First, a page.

So the kitchen needed a lot of work, mostly elbow grease and paint, to make it livable. There are some other before photos of the kitchen in a previous post, but below are some photos of the American Kitchen’s steel sink cabinet you haven’t seen yet. I’m pretty sure its original to the house. These were very popular post-WWII. A lot of manufacturers had surplus steel lying around after making war goods and decided to make household goods with them. These types of cabinets were thought to be less susceptible to pests and very durable. But these were not made of stainless steel, so they will rust, and also they are metal, so they are loud. It is a really well-made piece and while its clearly been abused, its holding up like a champ for being nearly 70 years old!  I have a lot of respect for this cabinet and sink.


The Kitchen – Before

You may notice the trim around the bottom of the upper cabinets. In the wooden cabinet to the left of the steel cabinet there was evidence of many evaporated puddles of water. The trim was never caulked, so water was able to drip down the side and onto the floor. Not good.


Another Before View – Note the filth

As it turns out, the little stickers on the cabinet are covering some scratches, but at some point, someone painted over the thing with latex paint too. I decided to sand it down a little and spray paint it. Initially, I was going to keep it white, but on whim decided to go with this teal color. The tiles are caulked and water shouldn’t be dripping down the side of the cabinets and onto the floor anymore.  I also purchased a new faucet with an integrated sprayer, but I haven’t installed it. I may return it and just live with this one for now. We’ll see if the shallow sink gets on my nerves over time. I’m surprised how much I’ve come to like that huge drainboard, so maybe I’ll come around on the sink.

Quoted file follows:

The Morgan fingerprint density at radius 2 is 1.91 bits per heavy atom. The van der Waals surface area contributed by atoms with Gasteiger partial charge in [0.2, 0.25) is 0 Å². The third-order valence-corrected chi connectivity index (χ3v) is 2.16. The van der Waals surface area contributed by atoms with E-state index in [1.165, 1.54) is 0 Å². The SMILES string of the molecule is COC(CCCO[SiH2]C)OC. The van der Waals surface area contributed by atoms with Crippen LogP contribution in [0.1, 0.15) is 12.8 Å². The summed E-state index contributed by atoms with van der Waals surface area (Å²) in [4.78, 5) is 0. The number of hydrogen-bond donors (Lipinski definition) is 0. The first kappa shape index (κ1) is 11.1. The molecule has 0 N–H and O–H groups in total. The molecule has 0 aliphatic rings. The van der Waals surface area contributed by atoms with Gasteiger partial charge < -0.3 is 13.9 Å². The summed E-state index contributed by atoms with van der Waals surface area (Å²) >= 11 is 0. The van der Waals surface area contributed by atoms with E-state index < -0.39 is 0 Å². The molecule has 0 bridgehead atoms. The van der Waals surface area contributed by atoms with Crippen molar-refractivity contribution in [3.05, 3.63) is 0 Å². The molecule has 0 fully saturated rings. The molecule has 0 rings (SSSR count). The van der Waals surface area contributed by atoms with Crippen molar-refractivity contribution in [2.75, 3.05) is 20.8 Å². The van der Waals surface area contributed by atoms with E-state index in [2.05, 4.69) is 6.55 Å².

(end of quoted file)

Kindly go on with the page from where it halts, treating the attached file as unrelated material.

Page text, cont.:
I feel like I’m keeping with the spirit of the house, while modernizing it.


Teal Base Cabinets

I’m glad I kept the hardware from the old cabinets I removed. I was able to clean up all the old paint and grime off of one of the old chrome knobs and re-use it on the cabinet door. I still need to touch up a few places (and put away my dishes), but its a huge improvement. All-in-all this cost me about $80 in paint (including the gallon and a half of Killz to cover the room) and paint supplies, about $30 in tile and tile supplies, and a lot of elbow grease. Not too shabby.


Trying to inspire my little house to see itself as it will be.

On the stove side, since I don’t have a hood right now, I thought a pot rack would be an efficient use of the space.  I also picked up these little plastic crates at Target, $3 for 3, not only do they add some color to the wall, they keep all the stuff I use often, organized. I’m also very happy with the continuous grate on my range, I find that when I’m not using the stove it becomes counter top space. I can put a cutting board on there, and chop! Also, since this is the slide-in range I purchased for the permanent renovation, I don’t have a back splash or side cabinets to cover the sides. But since this mini-reno is temporary, I also didn’t want to spend a lot of money on a solution for around the stove. I purchased some spray adhesive and and 3ft x 3ft sheet of stainless steel. I rounded out the corners with a pair of scissors and less than $20 and 30 minutes later, I had a back splash.  This will make it a lot easier to cleanup splatter and my pots and pans won’t mark up the wall. Altogether, not counting the cost of stove, this side cost me about $5 in tile, $12 in plastic crates, $35 for the pot rack, $20 for the back splash and $20 for the white faux-wood blinds.


A Very Sunny Kitchen!

So for about $200, the kitchen is definitely livable now.

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